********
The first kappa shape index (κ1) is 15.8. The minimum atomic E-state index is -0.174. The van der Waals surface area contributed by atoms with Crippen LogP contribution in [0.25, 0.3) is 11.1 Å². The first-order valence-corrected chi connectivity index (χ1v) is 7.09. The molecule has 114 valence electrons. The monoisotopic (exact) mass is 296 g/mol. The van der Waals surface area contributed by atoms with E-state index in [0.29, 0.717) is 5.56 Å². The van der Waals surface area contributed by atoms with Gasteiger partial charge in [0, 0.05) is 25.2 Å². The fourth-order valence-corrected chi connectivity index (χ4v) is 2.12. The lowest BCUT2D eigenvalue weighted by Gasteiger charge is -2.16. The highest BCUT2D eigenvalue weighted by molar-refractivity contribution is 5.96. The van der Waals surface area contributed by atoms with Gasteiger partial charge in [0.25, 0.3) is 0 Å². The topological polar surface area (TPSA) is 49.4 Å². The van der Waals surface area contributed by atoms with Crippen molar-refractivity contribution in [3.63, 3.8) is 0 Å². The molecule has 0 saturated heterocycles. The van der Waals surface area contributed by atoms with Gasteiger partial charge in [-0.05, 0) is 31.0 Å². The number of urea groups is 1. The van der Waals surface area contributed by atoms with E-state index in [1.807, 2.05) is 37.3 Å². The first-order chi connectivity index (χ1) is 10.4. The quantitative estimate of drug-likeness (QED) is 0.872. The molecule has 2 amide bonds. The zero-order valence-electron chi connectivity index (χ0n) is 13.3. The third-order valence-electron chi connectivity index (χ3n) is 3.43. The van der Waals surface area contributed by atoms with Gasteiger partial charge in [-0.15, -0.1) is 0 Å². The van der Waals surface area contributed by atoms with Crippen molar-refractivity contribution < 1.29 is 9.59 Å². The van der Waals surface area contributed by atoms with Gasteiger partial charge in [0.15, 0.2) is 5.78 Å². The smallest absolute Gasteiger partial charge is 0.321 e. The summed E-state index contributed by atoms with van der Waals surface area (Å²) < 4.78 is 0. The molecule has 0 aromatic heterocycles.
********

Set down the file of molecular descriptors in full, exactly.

The first kappa shape index (κ1) is 15.8. The minimum atomic E-state index is -0.174. The van der Waals surface area contributed by atoms with Crippen LogP contribution in [0.25, 0.3) is 11.1 Å². The first-order valence-corrected chi connectivity index (χ1v) is 7.09. The molecule has 114 valence electrons. The monoisotopic (exact) mass is 296 g/mol. The van der Waals surface area contributed by atoms with E-state index in [0.29, 0.717) is 5.56 Å². The van der Waals surface area contributed by atoms with Gasteiger partial charge in [0, 0.05) is 25.2 Å². The fourth-order valence-corrected chi connectivity index (χ4v) is 2.12. The lowest BCUT2D eigenvalue weighted by Gasteiger charge is -2.16. The highest BCUT2D eigenvalue weighted by molar-refractivity contribution is 5.96. The van der Waals surface area contributed by atoms with Gasteiger partial charge in [0.25, 0.3) is 0 Å². The topological polar surface area (TPSA) is 49.4 Å². The van der Waals surface area contributed by atoms with Crippen molar-refractivity contribution in [3.63, 3.8) is 0 Å². The molecule has 0 saturated heterocycles. The van der Waals surface area contributed by atoms with Gasteiger partial charge in [-0.05, 0) is 31.0 Å². The number of urea groups is 1. The van der Waals surface area contributed by atoms with E-state index in [1.807, 2.05) is 37.3 Å². The first-order chi connectivity index (χ1) is 10.4. The quantitative estimate of drug-likeness (QED) is 0.872. The molecule has 2 amide bonds. The zero-order valence-electron chi connectivity index (χ0n) is 13.3. The third-order valence-electron chi connectivity index (χ3n) is 3.43. The van der Waals surface area contributed by atoms with Gasteiger partial charge in [-0.15, -0.1) is 0 Å². The van der Waals surface area contributed by atoms with Crippen molar-refractivity contribution < 1.29 is 9.59 Å². The van der Waals surface area contributed by atoms with Gasteiger partial charge in [0.15, 0.2) is 5.78 Å². The smallest absolute Gasteiger partial charge is 0.321 e. The summed E-state index contributed by atoms with van der Waals surface area (Å²) < 4.78 is 0. The molecule has 0 aromatic heterocycles.